William II


William II (king from 1087-1100) was the the middle son of William the Conqueror and Matilda of Flanders. Learn how he became King of England, about his reign and his suspicious death in the New Forest.

William II, William Rufus


  • Born c. 1056
  • Ruled from 1087
  • Died 1100

Who was he?

The third son of William I.

What is he most remembered for?

  • Being known as Rufus (red). William had a ruddy complexion and red hair as a child
  • Having a terrible temper. William spent most of his reign arguing with his brother Robert
  • Never marrying or having children
  • Being cruel and selfish (according to the Church)
  • Being a wise, hard-working king (according to others)
  • Being mysteriously killed by an arrow while hunting in the New Forest.

What happened next?

When William died in 1100, he was still in his forties. His younger brother Henry took the throne (Henry I) before his absent older brother Robert had a chance to!

Points of interest

  • William I had four sons: Robert, Richard, William Rufus and Henry. Two sons died in hunting accidents in the New Forest – Richard (in his twenties) and William Rufus (in his forties).
  • The spot in the New Forest where William Rufus supposedly died is marked by the Rufus Stone.
  • The building of Westminster Hall (the oldest building in the Houses of Parliament) was commissioned by William Rufus in 1098.


“He was Rufus the Red for his big ruddy face, but his title was King William the Second."

A Short Biography of William II

Inheriting the throne of England
When William I died in 1087, he had three surviving sons. His eldest son Robert gained his original inheritance (to become Duke of Normandy). William Rufus was given England. And his youngest son Henry received some money, but no royal title.

The young William arrived in England, thinking he could do as he pleased. He loved the power of being king and was a fan of feasting and hunting. At first the barons rebelled, saying Robert should be king, but when Robert failed to make an appearance, the unrest died down.

Fighting with his brother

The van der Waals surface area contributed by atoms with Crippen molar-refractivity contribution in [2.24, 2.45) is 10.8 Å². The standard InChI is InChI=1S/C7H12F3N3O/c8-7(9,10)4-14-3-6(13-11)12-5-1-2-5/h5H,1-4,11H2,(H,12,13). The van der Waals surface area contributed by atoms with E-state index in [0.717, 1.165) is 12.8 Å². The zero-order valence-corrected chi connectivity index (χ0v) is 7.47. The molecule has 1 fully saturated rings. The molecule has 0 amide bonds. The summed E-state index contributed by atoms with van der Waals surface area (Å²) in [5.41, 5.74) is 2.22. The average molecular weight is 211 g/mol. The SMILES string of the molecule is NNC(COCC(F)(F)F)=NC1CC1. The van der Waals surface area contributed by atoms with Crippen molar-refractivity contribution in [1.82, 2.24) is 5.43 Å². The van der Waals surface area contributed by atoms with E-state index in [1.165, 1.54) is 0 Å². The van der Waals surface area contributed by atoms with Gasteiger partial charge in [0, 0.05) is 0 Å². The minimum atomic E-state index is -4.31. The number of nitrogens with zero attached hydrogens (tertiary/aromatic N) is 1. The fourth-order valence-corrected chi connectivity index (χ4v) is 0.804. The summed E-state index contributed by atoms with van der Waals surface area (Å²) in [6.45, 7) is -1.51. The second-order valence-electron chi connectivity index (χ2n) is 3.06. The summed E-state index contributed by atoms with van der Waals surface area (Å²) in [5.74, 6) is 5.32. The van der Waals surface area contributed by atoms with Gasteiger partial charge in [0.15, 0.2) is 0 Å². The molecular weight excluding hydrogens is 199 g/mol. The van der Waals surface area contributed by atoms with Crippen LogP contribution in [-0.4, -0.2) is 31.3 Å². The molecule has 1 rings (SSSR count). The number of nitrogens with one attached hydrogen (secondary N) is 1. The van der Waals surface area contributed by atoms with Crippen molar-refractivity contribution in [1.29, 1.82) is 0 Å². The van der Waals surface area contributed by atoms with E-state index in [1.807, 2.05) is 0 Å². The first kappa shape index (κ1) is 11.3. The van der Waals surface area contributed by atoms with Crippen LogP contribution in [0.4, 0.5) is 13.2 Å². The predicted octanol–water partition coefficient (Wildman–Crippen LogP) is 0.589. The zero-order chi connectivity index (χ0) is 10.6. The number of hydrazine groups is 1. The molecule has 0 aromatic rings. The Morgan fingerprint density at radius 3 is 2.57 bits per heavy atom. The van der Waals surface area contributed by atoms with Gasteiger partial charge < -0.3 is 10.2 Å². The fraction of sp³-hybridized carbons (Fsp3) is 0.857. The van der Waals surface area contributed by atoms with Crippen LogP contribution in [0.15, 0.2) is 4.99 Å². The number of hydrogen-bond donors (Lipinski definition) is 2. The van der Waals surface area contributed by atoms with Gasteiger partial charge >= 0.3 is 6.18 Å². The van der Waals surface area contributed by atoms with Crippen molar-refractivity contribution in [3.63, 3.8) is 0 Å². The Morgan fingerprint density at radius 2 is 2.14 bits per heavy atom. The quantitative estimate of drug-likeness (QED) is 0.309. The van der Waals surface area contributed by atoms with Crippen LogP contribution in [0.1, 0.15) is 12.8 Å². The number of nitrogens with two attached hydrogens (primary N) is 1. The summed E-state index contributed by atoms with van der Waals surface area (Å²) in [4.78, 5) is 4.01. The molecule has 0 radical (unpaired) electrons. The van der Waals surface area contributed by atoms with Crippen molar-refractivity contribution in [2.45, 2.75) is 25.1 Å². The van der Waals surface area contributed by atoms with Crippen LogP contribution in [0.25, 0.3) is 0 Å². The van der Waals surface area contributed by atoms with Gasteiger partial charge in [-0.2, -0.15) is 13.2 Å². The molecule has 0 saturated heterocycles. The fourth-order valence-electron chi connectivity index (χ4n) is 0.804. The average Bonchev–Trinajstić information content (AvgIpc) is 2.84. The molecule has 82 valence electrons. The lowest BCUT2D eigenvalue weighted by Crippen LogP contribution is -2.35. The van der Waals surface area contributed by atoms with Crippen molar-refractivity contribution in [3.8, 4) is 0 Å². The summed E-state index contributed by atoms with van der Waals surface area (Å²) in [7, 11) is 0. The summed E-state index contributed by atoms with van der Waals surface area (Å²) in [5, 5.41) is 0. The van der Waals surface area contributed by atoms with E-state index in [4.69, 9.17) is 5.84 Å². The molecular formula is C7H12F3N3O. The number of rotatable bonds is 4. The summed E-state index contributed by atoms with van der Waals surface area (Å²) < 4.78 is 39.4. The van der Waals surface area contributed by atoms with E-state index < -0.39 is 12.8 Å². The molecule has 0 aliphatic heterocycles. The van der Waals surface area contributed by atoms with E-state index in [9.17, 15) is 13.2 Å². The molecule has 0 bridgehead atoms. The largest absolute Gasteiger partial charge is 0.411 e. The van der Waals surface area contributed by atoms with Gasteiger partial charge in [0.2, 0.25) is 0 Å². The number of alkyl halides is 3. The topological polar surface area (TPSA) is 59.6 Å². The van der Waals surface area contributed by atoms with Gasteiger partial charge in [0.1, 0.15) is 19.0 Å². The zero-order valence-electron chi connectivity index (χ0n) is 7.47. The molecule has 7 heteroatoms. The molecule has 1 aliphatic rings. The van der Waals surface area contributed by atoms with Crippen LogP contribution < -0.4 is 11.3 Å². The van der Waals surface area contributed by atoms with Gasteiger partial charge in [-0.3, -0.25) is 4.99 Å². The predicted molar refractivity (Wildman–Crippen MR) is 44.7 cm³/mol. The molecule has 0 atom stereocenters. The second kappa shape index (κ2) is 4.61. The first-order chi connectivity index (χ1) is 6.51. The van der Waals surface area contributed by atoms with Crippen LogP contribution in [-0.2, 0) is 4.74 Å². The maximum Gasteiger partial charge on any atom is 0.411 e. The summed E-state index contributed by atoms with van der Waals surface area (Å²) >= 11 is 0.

William spent much of his reign trying to win Normandy from Robert (who was known as Curthose – short legs!). Robert made it quite easy for William because he went off to fight in the First Crusade (a religious war between Christians and Muslims). Robert was short of money for his trip, so offered to give Normandy to William while he was away, in exchange for some cash. William raised the money with a heavy tax, which didn’t make him popular with his people.

Relationship with the Church...
William fell out with the Church on many occasions, which may account for their descriptions of him as a cruel king. He removed the Archbishop of Canterbury (St Anselm) and others who got in his way. This often meant he could take funds from a vacant position without appointing anyone else. He had his trusted adviser and friend Ranulf Flambard appointed as Bishop of Durham, which angered some of the establishment.

...and the army
William had better relations with the army, and that helped to keep the barons in check. The army also supported him when he faced opposition from the Scottish king, Malcolm III. Malcolm tried to invade a few times, but William’s forces were stronger, which helped him to assert control over some Scottish territories.

A suspicious death
William Rufus is perhaps most famous for the way he died. He was on a hunting trip in the New Forest with his brother Henry and other nobles when he was fatally shot by an arrow. Although his death was considered an accident (he was shot by a fellow nobleman, Sir Walter Tyrell) many suspect his younger brother Henry was involved. No sooner did he learn that his brother had died, Henry set straight off to Winchester to take his brother’s treasure and was quickly crowned at Westminster Abbey. Meanwhile, William Rufus’ body was taken to Winchester Cathedral to be buried.

Rufus Stone
Memorial stone for King William II of England in the grounds of Beaulieu Abbey, Hampshire. "Remember King William Rufus who died in these parts then known as Truham whilst hunting on 2nd August 1100" With thanks to Mervyn, shared under the Creative Commons Attribution-Share Alike 4.0 International License.

Our William I Printables

William II Death in the Forest Colouring Page

William II Death in the Forest Colouring Page

Who was responsible for the arrow that killed William Rufus, King William II, when out hunting in the New Forest? We know that Sir Walter Tyrol shot the arrow, but was he encouraged by William's younger brother Henry? We will never know, but the kids might enjoy colouring in this picture!

William II fact sheet

William II fact Sheet

Here is a printable version of our "fun facts" and short biography of William II of England, otherwise known as William Rufus. This 3-page pdf also includes a colouring page of his famously suspicious death - by arrow - in the New Forest.

William II Notebooking Pages

William II Notebooking Pages

There are four pages in this pdf file for you to choose from - perfect for putting down everything the kids have learned about William II, otherwise known as King William Rufus.

William II Story Paper

William II Story Paper

Use our colouring page of the suspicious death of William Rufus as a basis for some descriptive writing or for your children to summarise what they have learned about William II of England. We've included follow-on pages in this 3-page pdf file.

Succeeded by:

Henry I
Henry I

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